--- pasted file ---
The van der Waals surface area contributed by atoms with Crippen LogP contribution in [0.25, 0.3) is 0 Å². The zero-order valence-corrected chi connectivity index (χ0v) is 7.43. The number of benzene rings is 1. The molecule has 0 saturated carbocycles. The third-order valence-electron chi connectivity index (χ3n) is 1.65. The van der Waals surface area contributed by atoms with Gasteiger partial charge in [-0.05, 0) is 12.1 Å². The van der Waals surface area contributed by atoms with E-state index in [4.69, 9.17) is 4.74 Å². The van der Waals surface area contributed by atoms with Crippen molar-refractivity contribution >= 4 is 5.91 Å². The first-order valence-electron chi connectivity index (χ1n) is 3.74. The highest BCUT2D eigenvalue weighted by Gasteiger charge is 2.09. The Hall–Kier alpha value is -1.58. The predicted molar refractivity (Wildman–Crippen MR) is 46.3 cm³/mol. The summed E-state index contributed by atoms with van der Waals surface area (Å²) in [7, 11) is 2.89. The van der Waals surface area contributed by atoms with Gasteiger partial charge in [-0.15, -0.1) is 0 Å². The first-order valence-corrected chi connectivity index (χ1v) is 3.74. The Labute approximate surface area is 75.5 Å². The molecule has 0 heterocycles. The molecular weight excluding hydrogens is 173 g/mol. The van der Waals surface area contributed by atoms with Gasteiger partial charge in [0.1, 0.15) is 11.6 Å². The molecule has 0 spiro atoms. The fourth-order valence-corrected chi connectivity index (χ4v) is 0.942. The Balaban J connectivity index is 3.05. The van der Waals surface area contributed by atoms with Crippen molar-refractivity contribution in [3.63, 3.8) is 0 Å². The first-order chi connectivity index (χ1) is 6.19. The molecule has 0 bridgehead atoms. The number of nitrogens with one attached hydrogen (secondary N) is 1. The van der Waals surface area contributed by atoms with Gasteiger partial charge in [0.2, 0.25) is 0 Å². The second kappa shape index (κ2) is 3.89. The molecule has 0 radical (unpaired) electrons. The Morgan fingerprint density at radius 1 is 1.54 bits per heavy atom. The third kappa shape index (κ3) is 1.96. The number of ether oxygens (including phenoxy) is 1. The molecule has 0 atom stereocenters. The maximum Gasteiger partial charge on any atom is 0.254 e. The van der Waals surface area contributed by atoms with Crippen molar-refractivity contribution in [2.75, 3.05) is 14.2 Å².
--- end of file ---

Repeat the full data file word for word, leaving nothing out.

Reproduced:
The van der Waals surface area contributed by atoms with Crippen LogP contribution in [0.25, 0.3) is 0 Å². The zero-order valence-corrected chi connectivity index (χ0v) is 7.43. The number of benzene rings is 1. The molecule has 0 saturated carbocycles. The third-order valence-electron chi connectivity index (χ3n) is 1.65. The van der Waals surface area contributed by atoms with Gasteiger partial charge in [-0.05, 0) is 12.1 Å². The van der Waals surface area contributed by atoms with E-state index in [4.69, 9.17) is 4.74 Å². The van der Waals surface area contributed by atoms with Crippen molar-refractivity contribution >= 4 is 5.91 Å². The first-order valence-electron chi connectivity index (χ1n) is 3.74. The highest BCUT2D eigenvalue weighted by Gasteiger charge is 2.09. The Hall–Kier alpha value is -1.58. The predicted molar refractivity (Wildman–Crippen MR) is 46.3 cm³/mol. The summed E-state index contributed by atoms with van der Waals surface area (Å²) in [7, 11) is 2.89. The van der Waals surface area contributed by atoms with Gasteiger partial charge in [-0.15, -0.1) is 0 Å². The first-order valence-corrected chi connectivity index (χ1v) is 3.74. The Labute approximate surface area is 75.5 Å². The molecule has 0 heterocycles. The molecular weight excluding hydrogens is 173 g/mol. The van der Waals surface area contributed by atoms with Gasteiger partial charge in [0.1, 0.15) is 11.6 Å². The molecule has 0 spiro atoms. The fourth-order valence-corrected chi connectivity index (χ4v) is 0.942. The Balaban J connectivity index is 3.05. The van der Waals surface area contributed by atoms with Crippen molar-refractivity contribution in [3.63, 3.8) is 0 Å². The first-order chi connectivity index (χ1) is 6.19. The molecule has 0 bridgehead atoms. The number of nitrogens with one attached hydrogen (secondary N) is 1. The van der Waals surface area contributed by atoms with Gasteiger partial charge in [0.2, 0.25) is 0 Å². The second kappa shape index (κ2) is 3.89. The molecule has 0 radical (unpaired) electrons. The Morgan fingerprint density at radius 1 is 1.54 bits per heavy atom. The third kappa shape index (κ3) is 1.96. The number of ether oxygens (including phenoxy) is 1. The molecule has 0 atom stereocenters. The maximum Gasteiger partial charge on any atom is 0.254 e. The van der Waals surface area contributed by atoms with Crippen molar-refractivity contribution in [2.75, 3.05) is 14.2 Å².